By Peggy D. Bennett
Professor of Music Education,
Oberlin Conservatory of Music
With so many restrictions, constrictions, and curricular demands made of educators, your classes and lessons can seem not your own. It can feel as if your aliveness in your classroom has been systematically eroded. And, if you feel depleted of vitality, your students may feel that also. Reviving the passion and enjoyment in teaching and learning is key to offering your best teaching to your students. And, I believe that imaginative playfulness is an extraordinarily effective way to revitalize your energy, your passion, and your enJOYment for teaching.
Playfulness is an attitude. It is a twinkle in the eye and an open, encouraging (sometimes smiling) face to accompany open-ended questions: “I wonder what would happen if…” “Describe what you see…” It is a loosening of rules in order to welcome spontaneity and surprise. Playfulness is the tapping of imaginations as students contribute images and ideas for a rhyme, song, or instrumental recording. It is inventing ways to elicit imaginations and verbalizations as we lead children to study and perform music. It is demonstrating the inflected speech, conversational curiosity, and spontaneous delight that we would like to see in our students as well as ourselves. In short, playfulness can make music come alive for both children and teachers.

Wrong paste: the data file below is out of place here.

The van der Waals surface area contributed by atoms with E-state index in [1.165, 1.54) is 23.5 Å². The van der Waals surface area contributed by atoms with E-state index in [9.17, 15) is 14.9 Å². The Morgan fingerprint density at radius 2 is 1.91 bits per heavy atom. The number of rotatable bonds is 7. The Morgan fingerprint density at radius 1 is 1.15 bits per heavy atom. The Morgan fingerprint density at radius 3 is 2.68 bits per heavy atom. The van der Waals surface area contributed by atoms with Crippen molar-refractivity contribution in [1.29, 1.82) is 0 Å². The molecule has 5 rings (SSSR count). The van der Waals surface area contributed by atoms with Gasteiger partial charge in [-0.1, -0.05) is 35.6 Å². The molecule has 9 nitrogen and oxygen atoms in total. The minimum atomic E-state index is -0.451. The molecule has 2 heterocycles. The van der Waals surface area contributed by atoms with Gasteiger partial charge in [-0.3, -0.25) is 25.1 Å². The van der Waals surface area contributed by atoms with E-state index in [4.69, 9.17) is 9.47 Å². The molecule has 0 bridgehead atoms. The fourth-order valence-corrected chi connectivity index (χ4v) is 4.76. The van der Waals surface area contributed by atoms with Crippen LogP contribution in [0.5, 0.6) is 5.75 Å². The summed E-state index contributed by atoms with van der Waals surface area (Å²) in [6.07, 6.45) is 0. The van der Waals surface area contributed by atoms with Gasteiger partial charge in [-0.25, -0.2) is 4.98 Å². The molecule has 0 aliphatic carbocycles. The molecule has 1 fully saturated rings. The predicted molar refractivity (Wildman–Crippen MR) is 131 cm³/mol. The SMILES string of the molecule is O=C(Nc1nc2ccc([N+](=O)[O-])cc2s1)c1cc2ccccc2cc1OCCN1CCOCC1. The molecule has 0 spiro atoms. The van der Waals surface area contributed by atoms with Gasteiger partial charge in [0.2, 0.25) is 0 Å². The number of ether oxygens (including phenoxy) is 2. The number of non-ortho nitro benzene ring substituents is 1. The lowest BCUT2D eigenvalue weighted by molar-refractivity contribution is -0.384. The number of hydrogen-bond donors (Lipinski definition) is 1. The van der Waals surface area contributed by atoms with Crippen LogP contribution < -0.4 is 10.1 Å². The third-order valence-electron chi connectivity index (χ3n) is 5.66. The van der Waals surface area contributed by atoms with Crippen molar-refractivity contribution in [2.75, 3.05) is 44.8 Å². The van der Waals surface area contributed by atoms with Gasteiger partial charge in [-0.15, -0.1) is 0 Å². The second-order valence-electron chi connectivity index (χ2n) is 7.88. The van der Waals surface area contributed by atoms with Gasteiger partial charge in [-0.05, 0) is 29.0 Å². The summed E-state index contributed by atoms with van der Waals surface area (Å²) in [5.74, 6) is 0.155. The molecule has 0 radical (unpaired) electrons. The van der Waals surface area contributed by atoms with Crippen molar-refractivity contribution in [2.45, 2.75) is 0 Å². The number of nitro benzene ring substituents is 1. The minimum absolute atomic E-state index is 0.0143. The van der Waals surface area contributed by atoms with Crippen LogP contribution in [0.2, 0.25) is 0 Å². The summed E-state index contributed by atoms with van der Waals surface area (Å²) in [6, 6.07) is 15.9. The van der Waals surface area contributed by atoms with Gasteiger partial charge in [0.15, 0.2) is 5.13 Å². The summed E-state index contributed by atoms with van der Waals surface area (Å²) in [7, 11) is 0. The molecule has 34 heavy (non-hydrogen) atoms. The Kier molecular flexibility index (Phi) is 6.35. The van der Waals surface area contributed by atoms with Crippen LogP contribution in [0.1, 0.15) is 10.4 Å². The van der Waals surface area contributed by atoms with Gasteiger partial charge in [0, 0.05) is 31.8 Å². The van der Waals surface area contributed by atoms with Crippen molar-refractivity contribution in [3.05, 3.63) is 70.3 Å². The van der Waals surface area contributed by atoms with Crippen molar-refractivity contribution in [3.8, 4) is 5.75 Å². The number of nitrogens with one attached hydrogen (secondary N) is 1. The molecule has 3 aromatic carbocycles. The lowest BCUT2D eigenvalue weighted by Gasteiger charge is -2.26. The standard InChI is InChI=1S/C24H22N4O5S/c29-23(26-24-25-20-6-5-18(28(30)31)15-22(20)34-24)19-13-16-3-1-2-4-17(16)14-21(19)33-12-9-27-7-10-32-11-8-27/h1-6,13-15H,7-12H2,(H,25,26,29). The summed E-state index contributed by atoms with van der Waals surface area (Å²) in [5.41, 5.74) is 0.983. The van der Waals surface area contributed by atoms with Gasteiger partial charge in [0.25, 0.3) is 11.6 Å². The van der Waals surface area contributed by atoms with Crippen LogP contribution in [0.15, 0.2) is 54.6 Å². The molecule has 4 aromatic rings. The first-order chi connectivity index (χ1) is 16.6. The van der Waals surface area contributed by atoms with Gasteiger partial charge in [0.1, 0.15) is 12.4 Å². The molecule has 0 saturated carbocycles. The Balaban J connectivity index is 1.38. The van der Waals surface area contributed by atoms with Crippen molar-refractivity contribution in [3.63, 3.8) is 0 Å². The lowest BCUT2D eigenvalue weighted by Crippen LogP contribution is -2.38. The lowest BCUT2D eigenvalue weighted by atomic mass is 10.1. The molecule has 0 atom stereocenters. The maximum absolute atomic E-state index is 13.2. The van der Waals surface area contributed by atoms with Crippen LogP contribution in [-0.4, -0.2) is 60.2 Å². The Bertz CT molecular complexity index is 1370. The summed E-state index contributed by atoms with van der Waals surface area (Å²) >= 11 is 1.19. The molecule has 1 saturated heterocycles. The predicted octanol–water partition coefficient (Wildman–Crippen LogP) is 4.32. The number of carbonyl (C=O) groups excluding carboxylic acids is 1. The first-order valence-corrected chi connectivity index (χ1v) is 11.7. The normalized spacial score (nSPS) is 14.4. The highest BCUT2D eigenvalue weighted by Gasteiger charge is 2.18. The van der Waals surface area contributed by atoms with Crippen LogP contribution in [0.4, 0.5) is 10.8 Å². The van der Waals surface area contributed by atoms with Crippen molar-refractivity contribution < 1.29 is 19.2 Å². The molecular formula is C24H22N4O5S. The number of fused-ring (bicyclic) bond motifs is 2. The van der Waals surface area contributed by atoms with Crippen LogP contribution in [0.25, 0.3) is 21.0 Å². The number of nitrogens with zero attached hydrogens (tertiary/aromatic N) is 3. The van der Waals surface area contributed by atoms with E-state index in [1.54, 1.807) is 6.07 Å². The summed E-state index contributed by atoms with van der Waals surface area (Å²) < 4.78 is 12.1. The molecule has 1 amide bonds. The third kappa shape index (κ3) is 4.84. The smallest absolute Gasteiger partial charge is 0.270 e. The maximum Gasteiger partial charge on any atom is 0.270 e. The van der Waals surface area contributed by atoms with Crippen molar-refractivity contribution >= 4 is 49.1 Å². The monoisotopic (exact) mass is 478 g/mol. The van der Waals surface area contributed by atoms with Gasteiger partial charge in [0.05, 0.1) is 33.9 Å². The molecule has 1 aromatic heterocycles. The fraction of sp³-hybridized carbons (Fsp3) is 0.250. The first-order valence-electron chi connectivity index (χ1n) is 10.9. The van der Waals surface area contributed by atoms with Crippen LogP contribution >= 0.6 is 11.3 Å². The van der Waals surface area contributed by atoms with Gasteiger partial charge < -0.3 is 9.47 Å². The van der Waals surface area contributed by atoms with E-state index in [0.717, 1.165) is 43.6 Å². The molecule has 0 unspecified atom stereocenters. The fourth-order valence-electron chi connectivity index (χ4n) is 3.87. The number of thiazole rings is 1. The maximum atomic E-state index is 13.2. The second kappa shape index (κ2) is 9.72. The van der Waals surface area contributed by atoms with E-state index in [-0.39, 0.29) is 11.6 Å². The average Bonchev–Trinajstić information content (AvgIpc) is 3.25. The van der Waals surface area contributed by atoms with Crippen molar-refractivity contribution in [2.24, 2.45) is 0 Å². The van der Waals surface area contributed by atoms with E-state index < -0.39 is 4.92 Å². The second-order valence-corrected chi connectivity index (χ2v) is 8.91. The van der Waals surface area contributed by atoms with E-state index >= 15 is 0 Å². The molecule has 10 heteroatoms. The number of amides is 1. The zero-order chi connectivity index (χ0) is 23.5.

To play with nursery rhymes, consider asking these kinds of questions: “Why did that mouse run all the way up to the top of the grandfather clock?” “When the mouse looked down from the top of the clock, what did it see?” Questions such as these help prepare children to create a scene from their own imaginations as they explore the nursery rhyme “Hickory Dickory Dock.” Children can also be “plopped” into the story by giving them a first person voice as the scene unfolds: “Brandon, you little mouse. What caused you to run all the way up to the top of that clock?” “Katie mouse, when you looked down to the floor and spotted that cat, were you worried? Why not? How did you know that cat?”
Imaginative play with music masterworks helps children embrace them as beloved treasures and pave the way for listening again and again. Floating down the Moldau river with their friends on a beautiful boat and stopping along the way to describe what they see on the riverbanks can keep children engaged in “performing” the piece. “Oh, my goodness. Look at that crowd of people over there near the Moldau River. What do you think they are doing?” As Americans in Paris and the teacher as the Tour Guide, children stop when the music pauses and the guide tells them about a famous Paris bakery that makes delicious food. “What will you buy when we go into that bakery? Oh, what kind of cake is your favorite?” The Americans in Paris can also encounter the wild Paris traffic as they try to cross a busy street with very fast drivers, drivers who are also amazingly safe and skillful because they rarely cause a collision.